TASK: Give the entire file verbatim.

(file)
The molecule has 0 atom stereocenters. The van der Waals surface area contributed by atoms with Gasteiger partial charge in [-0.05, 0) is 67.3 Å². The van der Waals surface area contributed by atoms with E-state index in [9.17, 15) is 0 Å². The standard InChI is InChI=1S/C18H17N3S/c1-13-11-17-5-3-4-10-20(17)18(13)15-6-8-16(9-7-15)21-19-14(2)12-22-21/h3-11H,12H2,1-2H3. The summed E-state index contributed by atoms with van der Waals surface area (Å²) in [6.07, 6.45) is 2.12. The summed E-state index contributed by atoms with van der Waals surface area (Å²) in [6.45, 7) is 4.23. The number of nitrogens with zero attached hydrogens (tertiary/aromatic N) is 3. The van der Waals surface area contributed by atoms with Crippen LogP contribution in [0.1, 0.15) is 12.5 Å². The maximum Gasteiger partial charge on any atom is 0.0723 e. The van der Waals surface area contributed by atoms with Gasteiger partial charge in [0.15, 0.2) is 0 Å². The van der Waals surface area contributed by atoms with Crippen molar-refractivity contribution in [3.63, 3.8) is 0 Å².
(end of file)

The molecule has 0 atom stereocenters. The van der Waals surface area contributed by atoms with Gasteiger partial charge in [-0.05, 0) is 67.3 Å². The van der Waals surface area contributed by atoms with E-state index in [9.17, 15) is 0 Å². The standard InChI is InChI=1S/C18H17N3S/c1-13-11-17-5-3-4-10-20(17)18(13)15-6-8-16(9-7-15)21-19-14(2)12-22-21/h3-11H,12H2,1-2H3. The summed E-state index contributed by atoms with van der Waals surface area (Å²) in [6.07, 6.45) is 2.12. The summed E-state index contributed by atoms with van der Waals surface area (Å²) in [6.45, 7) is 4.23. The number of nitrogens with zero attached hydrogens (tertiary/aromatic N) is 3. The van der Waals surface area contributed by atoms with Crippen LogP contribution in [0.1, 0.15) is 12.5 Å². The maximum Gasteiger partial charge on any atom is 0.0723 e. The van der Waals surface area contributed by atoms with Gasteiger partial charge in [0.15, 0.2) is 0 Å². The van der Waals surface area contributed by atoms with Crippen molar-refractivity contribution in [3.63, 3.8) is 0 Å².